JNN 18 Feb 2012 Islamabad : Iran and Pakistan have agreed to invest $718 million to establish a power transmission line through which Iran will export electricity to its eastern neighbor, Energy Minister Majid Namjou announced on Saturday. Pakistani Premier Yousuf Raza Gilani has once again reiterated Islamabad’s resolve to complete the Iran-Pakistan gas pipeline on time despite pressures from the US, Press reports.
Some $500 million will probably be taken out of Iran’s National Development Fund to finance the project, Namjou told Mehr news agency.
Pakistani President Asif Zardari in a meeting with his Iranian counterpart Mahmoud Ahmadinejad in Islamabad on Friday reiterated commitment for expeditious implementation of Iran-Pakistan gas pipeline project, 1,000MW electricity transmission line and 100MW Gwadar power supply.
Zardari also allayed Iranian apprehensions about the Iran-Pakistan gas pipeline project and reiterated commitment to resist U.S. pressure for abandoning it. He was firm that work on the project would be expedited to complete it by 2015.
Iran and Pakistan have negotiated on boosting Iranian electricity exports to the neighboring country by over 10 folds to reach 4,000 megawatts (MW) per day.
Currently, Iran exports some 35MW of electricity to Pakistan on the daily basis, according to Mehr news agency.
By the next three years, the country will increase the electricity exports to Pakistan by 1,000 megawatts, Namjou said earlier this month.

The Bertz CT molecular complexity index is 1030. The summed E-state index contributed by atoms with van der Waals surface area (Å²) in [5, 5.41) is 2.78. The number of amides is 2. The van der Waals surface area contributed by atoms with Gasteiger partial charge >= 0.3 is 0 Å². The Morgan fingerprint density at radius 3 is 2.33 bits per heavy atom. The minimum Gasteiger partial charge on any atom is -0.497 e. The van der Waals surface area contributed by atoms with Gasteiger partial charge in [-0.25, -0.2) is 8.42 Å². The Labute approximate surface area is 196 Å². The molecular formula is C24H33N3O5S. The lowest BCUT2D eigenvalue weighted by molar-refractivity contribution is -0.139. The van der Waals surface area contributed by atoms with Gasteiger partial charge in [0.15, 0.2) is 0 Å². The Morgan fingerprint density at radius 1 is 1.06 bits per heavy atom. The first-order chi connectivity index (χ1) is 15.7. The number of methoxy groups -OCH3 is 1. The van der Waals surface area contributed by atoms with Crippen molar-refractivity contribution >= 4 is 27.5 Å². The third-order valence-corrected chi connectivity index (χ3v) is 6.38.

Deputy Energy Minister Mohammad Behzad has said that Iran’s power exports are expected to reach a mark of $1billion in the current Iranian year which ends on March 19.
Iran’s electricity network is connected into the power grids of seven neighboring countries, including Afghanistan, Pakistan, Iraq, Turkey, Armenia, Azerbaijan and Turkmenistan.
Speaking to reporters in Karachi on Sunday, Gilani said “, we will definitely go ahead with the project.”
He made the remarks following the visit of Iran’s President Mahmoud Ahmadinejad to Islamabad for trilateral talks with Pakistan and Afghanistan.
The multi-billion-dollar Iran-Pakistan gas pipeline deal, which was signed in June 2010, aims to export a daily volume of up to 21 million cubic meters of natural gas to Pakistan.
Last month, the International Herald Tribune reported that the US was trying to lure Islamabad away from the gas pipeline project by offering cheaper gas to the country.
On Saturday, Pakistan’s Foreign Minister Hina Rabbani Khar said Islamabad would not yield to any foreign pressure against its national interests, given the independent policies of Pakistan.
The maximum daily gas transfer capacity of the 56-inch pipeline, which runs over 900 km on Iran’s soil from Asalouyeh in Bushehr Province to the city of Iranshahr in Sistan and Baluchestan Province, is said to stand at 110 million cubic meters.
Iran has already constructed more than 900 kilometers of the pipeline on its soil.
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